We have sought to identify signals of assimilation of African male lines in Lebanon by exploring the association of sickle cell disease (SCD) in Lebanon with Y-chromosome haplogroups that are informative of the disease origin and its exclusivity to the Muslim community. A total of 732 samples were analyzed, including 33 SCD patients from Lebanon genotyped for 28 binary markers and 19 short tandem repeats on the non-recombinant segment of the Y chromosome. Genetic organization was identified using populations known to have influenced the genetic structure of the Lebanese population, in addition to African populations with high incidence of SCD. Y-chromosome haplogroup R-M343 sub-lineages distinguish between sub-Saharan African and Lebanese Y chromosomes. We detected a limited penetration of SCD into Lebanese R-M343 carriers, restricted to Lebanese Muslims. We suggest that this penetration brought the sickle cell gene along with the African R-M343, probably with the Saharan caravan slave trade.
Sickle cell disease (SCD) is an inherited autosomal recessive disorder of the β-globin chain, widely distributed throughout equatorial Africa reaching heterozygote frequencies as high as 30–40% in parts of Uganda, West Africa and Zaire,1 because it confers resistance to malaria. The sickle gene spread to North Africa and the Mediterranean along Saharan caravan trading routes, to North and South America, and the Caribbean by slave trade, and then to Northern Europe by immigration from the Caribbean.2 SCD is also found in Asia mainly in the Arabian peninsula and Central India, a region historically hyperendemic for malaria.3
Linkage analysis of the β-globin sickle mutations suggest homoplasy,1 with African and Asian origins distinguished by their haplotypes.4 Previous studies of sickle mutations in the Lebanese population showed that 91.5% of the patients were Sunni and Shiite Muslims5 (Sunni and Shiites make 58% of the general Lebanese population6) and that 90% of SCD subjects carried an African haplotype comprising the Benin (73%), Central African Republic (15%) and Senegal (2%) haplotypes. The remaining 10% of the Lebanese SCD patients carried the Indian–Arab haplotype.7
The origin, time of spread or details of the association of SCD with Lebanese Muslims cannot be deduced from the genetic content of sickle haplotypes. The sickle mutation is estimated to have arisen 3000–6000 generations ago,8, 9 whereas the haplotypes surrounding the β-globin locus are even older, limiting specificity of Lebanese SCD geographic origin.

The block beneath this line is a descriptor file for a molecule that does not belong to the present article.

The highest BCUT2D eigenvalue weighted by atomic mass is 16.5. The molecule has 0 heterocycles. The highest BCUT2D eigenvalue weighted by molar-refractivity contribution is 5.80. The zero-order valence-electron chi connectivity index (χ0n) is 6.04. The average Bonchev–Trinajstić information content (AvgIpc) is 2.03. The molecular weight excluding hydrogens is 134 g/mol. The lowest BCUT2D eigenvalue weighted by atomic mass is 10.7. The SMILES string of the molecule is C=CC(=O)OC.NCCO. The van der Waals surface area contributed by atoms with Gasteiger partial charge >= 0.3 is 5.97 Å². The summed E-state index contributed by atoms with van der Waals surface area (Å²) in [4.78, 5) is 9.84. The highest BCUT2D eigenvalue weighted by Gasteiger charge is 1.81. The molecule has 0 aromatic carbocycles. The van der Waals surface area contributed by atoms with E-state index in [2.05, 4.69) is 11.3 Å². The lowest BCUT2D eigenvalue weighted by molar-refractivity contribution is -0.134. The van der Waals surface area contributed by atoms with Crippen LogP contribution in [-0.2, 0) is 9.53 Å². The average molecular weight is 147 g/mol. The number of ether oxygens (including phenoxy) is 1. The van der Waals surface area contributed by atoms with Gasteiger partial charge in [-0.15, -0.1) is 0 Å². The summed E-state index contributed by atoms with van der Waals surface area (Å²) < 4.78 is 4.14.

We have previously used Y-chromosome markers to study population structure and migration into Lebanon.10 Male genetic variation within Lebanon was found to be strongly structured by religious affiliation and influenced by recent historical events. The Islamic expansion from the Arabian Peninsula beginning in the seventh century CE appears to have introduced lineages typical of this area into the Lebanese Muslim community,10 whereas the Crusader activity in the eleventh–thirteenth centuries CE introduced Western European lineages into Lebanese Christians.10 As SCD is closely affiliated with specific Lebanese communities, which correlate with Y-chromosome diversity, SCD and Y-chromosome polymorphisms could reveal structure in migrant assimilation. Indeed, the time of spread of the sickle mutation across the Sahel has been previously inferred from a Y-chromosome single nucleotide polymorphism that was co-integrated with the sickle gene by West African tribes migrating to the East.11
In this study, we investigated the penetration of the sickle-cell mutation into Lebanon, and explored the association between certain African Y-chromosome lineages and the chromosome 11 sickle cell mutation in order to determine whether there is a sign of persistent population structure characterizing assimilation of Africans in Lebanon. We also investigated the sickle cell penetration into the broader Lebanese population through examination of a set of sickle cell patients bearing non-African Y haplogroups. To achieve these goals, from among a set of candidate Y-chromosome haplogroups, we identified a haplogroup whose short tandem repeat (STR) haplotypes clearly differentiated African from non-African origins. We extended a standard Hardy–Weinberg equilibration argument to show that equilibration among Y-chromosome and chromosome 11 sickle-cell prevalence would be expected to proceed rapidly under panmictic association. Therefore, we sought to test whether there was evidence of population structure by examining Y-haplotype association with sickle cell, and also to test whether there was penetration into the population at large by examining sickle-cell penetration into Lebanese Y-chromosome haplogroups not common in the region of Africa where sickle cell emerged.
Materials and methods
Subjects and comparative datasets